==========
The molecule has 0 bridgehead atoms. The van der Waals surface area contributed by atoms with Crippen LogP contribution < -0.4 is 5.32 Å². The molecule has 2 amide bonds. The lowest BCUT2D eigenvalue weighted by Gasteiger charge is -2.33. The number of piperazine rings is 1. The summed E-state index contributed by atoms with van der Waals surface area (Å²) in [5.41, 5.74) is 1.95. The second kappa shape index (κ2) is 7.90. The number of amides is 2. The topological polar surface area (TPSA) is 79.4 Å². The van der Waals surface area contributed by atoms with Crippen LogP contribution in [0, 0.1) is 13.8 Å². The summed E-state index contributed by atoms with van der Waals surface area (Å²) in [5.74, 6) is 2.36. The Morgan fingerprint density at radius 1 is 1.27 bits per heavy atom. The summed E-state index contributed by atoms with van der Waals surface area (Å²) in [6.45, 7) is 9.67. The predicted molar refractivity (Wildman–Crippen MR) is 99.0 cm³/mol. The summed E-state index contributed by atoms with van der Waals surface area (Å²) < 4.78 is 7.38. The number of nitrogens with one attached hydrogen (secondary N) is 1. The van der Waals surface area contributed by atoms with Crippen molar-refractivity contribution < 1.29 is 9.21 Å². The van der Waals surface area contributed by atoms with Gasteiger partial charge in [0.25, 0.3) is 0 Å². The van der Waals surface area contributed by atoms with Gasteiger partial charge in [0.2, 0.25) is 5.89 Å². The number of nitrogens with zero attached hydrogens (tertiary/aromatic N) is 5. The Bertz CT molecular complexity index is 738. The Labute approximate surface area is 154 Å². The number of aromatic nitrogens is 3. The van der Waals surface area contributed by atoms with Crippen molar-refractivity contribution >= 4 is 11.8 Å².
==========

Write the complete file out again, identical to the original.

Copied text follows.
The molecule has 0 bridgehead atoms. The van der Waals surface area contributed by atoms with Crippen LogP contribution < -0.4 is 5.32 Å². The molecule has 2 amide bonds. The lowest BCUT2D eigenvalue weighted by Gasteiger charge is -2.33. The number of piperazine rings is 1. The summed E-state index contributed by atoms with van der Waals surface area (Å²) in [5.41, 5.74) is 1.95. The second kappa shape index (κ2) is 7.90. The number of amides is 2. The topological polar surface area (TPSA) is 79.4 Å². The van der Waals surface area contributed by atoms with Crippen LogP contribution in [0, 0.1) is 13.8 Å². The summed E-state index contributed by atoms with van der Waals surface area (Å²) in [5.74, 6) is 2.36. The Morgan fingerprint density at radius 1 is 1.27 bits per heavy atom. The summed E-state index contributed by atoms with van der Waals surface area (Å²) in [6.45, 7) is 9.67. The predicted molar refractivity (Wildman–Crippen MR) is 99.0 cm³/mol. The summed E-state index contributed by atoms with van der Waals surface area (Å²) < 4.78 is 7.38. The number of nitrogens with one attached hydrogen (secondary N) is 1. The van der Waals surface area contributed by atoms with Crippen molar-refractivity contribution < 1.29 is 9.21 Å². The van der Waals surface area contributed by atoms with Gasteiger partial charge in [0.25, 0.3) is 0 Å². The van der Waals surface area contributed by atoms with Gasteiger partial charge in [0.2, 0.25) is 5.89 Å². The number of nitrogens with zero attached hydrogens (tertiary/aromatic N) is 5. The Bertz CT molecular complexity index is 738. The Labute approximate surface area is 154 Å². The number of aromatic nitrogens is 3. The van der Waals surface area contributed by atoms with Crippen molar-refractivity contribution >= 4 is 11.8 Å².